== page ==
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    Former Ahold Execs Convicted and Sentenced in Fraud Case

    AMSTERDAM -- Cees van der Hoeven, the ex-c.e.o. of retail conglomerate Ahold here, and the company's former c.f.o., Michiel Meurs, were found guilty of fraud by a Dutch court and both sentenced to nine-month suspended jail terms yesterday after a nine-week trial, according to published reports. The fraud was in connection with an accounting scandal that came to light in 2003 and subsequently hurled Ahold into financial disarray, from which it has gradually been emerging.

    AMSTERDAM -- Cees van der Hoeven, the ex-c.e.o. of retail conglomerate Ahold here, and the company's former c.f.o., Michiel Meurs, were found guilty of fraud by a Dutch court and both sentenced to nine-month suspended jail terms yesterday after a nine-week trial, according to published reports. The fraud was in connection with an accounting scandal that came to light in 2003 and subsequently hurled Ahold into financial disarray, from which it has gradually been emerging.

    The court found the executives guilty of misleading accountants to increase company sales by improperly consolidating the results of several retail subsidiaries and adding sales of joint ventures in Scandinavia and South America to Ahold's accounts. Both men, who quit in the wake of the scandal, have denied any wrongdoing.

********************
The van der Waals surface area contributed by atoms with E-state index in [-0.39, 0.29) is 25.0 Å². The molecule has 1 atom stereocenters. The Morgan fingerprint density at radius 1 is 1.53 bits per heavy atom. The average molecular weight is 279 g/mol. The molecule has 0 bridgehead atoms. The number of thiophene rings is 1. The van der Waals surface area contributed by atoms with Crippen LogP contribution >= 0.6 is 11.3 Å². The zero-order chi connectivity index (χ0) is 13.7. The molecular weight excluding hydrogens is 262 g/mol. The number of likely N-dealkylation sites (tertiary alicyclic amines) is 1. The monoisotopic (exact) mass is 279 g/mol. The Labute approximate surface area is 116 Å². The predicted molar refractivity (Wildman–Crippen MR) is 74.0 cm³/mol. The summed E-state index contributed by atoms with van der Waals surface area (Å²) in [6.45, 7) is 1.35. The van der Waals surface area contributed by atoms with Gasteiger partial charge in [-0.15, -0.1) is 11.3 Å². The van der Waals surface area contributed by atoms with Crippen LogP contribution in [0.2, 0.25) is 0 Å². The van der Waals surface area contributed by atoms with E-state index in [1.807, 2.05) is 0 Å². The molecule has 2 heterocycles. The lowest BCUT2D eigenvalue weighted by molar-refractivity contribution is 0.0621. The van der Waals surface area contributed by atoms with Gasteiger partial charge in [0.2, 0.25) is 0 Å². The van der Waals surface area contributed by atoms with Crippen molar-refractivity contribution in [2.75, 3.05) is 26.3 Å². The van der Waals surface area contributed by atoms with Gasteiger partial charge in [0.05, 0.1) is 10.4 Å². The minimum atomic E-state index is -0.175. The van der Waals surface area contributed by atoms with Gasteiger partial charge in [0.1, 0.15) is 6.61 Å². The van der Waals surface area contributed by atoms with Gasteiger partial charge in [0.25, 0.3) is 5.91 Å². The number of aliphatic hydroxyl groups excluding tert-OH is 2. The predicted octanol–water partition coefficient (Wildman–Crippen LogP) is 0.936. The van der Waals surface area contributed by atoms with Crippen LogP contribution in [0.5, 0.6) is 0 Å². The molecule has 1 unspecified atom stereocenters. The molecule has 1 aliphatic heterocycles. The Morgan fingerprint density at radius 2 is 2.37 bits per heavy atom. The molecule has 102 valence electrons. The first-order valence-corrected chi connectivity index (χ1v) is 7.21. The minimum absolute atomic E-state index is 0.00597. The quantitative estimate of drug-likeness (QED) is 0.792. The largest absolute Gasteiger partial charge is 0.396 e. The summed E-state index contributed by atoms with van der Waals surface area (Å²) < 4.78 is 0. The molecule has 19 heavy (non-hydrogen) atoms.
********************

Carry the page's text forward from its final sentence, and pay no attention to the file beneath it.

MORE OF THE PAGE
Van der Hoeven and Meurs additionally each received fines of 225,000 euros ($286,800). Prosecutors had asked for 20-month sentences, partly suspended, for the men.

    Regarding the other Ahold officials on trial, Jan Andreae, the onetime board member responsible for Europe, received a four-month suspended sentence and 120,000-euro fine, while Roland Fahlin, a former supervisory board member and accountancy committee chairman for the company, was acquitted. Prosecutors had requested 12-month sentences for Andreae and Fahlin, both partly suspended.

    Prosecutors are considering appealing the sentences as too light, as they require no actual jail time. Van der Hoeven has also said he would appeal. "I still maintain that we did not act in any fraudulent manner whatsoever," he told Reuters. "I had hoped for another outcome."

    Ahold itself wasn't charged in the case. The company settled corporate fraud charges with the SEC two years ago without paying a fine because of its "exceptional" cooperation with the commission.

    Ahold this month launched a review of the company's retail operations in a bid to drive and fund identical-store sales volume growth across its businesses.

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